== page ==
4. I hear you– I have two novels that are screaming at me. And I have been asked to teach some basic English grammar courses at the community college. Don’t ask me how I fell into that one… I am still overwhelmed. Plus I was sick again for about two weeks (infection). I finally put up my poetry chapbook and maybe I’ll get a few others up too… when I get them written.

    1. Procrastination is so tempting; sure, you can push yourself to keep going so you can get a reward later, but procrastination rewards you right now!

      Just keep pushing ahead. Of course, if real life demands your attention, attend to it first.

  5. My usual solution is to break the jobs up into the parts and try to do the most time consuming and important parts first. That’s so that when facing the inevitable deadline issues the most important stuff is done and you can triage the small stuff.

  6. Re “cleaning the air.” Once when I was back East visiting family, we went out to an Italian restaurant. I found out I could barely breathe in the place: I got all clogged up. Within a minute of being outside again, I could breathe again. They must have had some wicked dirty AC filters.

  7. I have been worried while reading the last little while that you were going to crash and burn– it seemed from this end that you were trying to take on more workload than humanly possible. I’m glad you’ve got some strategies to try and tackle it!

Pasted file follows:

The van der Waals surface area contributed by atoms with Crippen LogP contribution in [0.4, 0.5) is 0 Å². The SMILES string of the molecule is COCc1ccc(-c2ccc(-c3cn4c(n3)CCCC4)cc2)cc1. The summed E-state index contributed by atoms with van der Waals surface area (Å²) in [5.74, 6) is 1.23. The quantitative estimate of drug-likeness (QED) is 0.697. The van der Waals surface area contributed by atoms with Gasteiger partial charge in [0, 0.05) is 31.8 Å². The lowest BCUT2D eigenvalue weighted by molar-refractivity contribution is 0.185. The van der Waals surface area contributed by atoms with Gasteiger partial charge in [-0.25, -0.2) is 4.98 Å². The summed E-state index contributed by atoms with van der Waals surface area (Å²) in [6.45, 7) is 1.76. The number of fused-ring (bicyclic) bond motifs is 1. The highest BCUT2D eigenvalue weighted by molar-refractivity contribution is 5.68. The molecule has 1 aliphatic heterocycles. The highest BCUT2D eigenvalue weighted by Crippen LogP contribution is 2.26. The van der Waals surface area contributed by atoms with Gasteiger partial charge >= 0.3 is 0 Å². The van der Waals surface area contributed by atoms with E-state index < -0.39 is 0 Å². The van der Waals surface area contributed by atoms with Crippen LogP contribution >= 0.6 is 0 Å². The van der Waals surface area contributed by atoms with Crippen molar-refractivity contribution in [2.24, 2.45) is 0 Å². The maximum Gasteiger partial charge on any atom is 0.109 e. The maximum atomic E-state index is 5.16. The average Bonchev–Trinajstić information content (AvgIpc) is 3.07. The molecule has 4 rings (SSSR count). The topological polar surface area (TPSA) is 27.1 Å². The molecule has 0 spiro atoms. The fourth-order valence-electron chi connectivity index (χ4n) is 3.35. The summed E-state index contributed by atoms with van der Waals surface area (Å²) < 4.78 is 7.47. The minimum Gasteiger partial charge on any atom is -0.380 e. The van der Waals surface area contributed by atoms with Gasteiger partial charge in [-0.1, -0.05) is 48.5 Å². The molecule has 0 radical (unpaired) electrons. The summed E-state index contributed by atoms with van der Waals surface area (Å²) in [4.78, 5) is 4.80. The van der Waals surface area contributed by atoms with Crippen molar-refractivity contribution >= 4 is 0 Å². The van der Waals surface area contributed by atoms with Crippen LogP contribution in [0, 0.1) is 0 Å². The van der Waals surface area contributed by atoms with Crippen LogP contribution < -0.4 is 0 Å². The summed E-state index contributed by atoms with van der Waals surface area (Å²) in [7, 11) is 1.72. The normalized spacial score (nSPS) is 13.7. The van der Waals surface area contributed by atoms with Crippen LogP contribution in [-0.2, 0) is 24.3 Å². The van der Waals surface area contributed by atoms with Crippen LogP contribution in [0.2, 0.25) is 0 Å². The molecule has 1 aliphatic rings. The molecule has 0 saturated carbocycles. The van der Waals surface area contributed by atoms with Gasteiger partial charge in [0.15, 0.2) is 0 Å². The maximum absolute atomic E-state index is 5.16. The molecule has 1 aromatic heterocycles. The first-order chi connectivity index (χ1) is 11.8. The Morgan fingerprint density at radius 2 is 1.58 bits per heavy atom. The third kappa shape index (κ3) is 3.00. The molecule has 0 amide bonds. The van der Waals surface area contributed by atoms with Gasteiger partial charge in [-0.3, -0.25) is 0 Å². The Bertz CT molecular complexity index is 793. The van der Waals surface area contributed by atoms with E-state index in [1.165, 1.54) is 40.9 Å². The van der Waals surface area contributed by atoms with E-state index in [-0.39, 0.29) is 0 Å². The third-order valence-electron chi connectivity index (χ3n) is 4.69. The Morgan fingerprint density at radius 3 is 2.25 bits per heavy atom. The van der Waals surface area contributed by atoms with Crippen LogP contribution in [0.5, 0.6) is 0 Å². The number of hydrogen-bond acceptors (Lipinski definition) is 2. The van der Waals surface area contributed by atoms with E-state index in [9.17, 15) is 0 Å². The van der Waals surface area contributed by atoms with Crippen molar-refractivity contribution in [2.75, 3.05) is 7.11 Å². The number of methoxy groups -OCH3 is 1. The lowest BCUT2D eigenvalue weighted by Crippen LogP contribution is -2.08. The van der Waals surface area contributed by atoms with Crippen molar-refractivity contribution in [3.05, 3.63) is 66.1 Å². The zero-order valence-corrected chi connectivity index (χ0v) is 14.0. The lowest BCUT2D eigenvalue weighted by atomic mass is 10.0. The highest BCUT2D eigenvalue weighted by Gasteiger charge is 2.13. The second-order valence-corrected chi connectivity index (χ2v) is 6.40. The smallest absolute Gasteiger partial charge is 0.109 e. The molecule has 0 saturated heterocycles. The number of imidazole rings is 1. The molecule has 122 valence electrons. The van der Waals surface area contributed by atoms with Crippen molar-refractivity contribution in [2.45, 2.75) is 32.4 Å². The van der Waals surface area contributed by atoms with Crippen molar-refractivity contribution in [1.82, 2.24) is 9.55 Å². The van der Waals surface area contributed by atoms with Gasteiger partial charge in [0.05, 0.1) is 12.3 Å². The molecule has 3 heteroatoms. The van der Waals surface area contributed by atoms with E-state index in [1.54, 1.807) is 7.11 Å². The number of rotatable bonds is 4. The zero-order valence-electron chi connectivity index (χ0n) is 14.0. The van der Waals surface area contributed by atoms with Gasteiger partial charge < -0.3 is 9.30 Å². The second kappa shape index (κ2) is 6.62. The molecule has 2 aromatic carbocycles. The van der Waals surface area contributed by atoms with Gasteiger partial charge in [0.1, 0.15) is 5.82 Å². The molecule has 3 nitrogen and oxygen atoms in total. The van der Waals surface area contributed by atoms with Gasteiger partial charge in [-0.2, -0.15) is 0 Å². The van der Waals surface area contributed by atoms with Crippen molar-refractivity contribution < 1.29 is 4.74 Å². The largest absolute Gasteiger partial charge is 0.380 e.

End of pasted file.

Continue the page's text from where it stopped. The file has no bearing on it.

Now if I could only figure out some useful strategies for my own life…I don’t know, raising five kids might just be a continuously overwhelmed kind of experience (at least for someone like me).

    1. Well, and that’s why the load isn’t more than humanly possible, I just need to make “Spaces of separation” — I raised two kids while breaking into writing and renovating a barely-livable Victorian (the last house) from the ground up and rehabilitating/refinishing enough stuff to furnish it. the only thing I remember is being always tired.

  8. Sarah, have you considered cutting back on blogging? Much as the posts and their discussions are fun, I don’t want you cutting into your fiction writing time by too much blogging. Once a week is sufficient to keep a blog fresh, 2 or 3 times with an occasional guest post or fiction post.

    Take care of yourself.

      1. I don’ know . . . You, Sabrina, me, and a few others publicly challenging the Legions of the Glittering Hoo Haas to a steam-punk pistol duel at the next WorldCon would probably generate a lot of publicity. >:)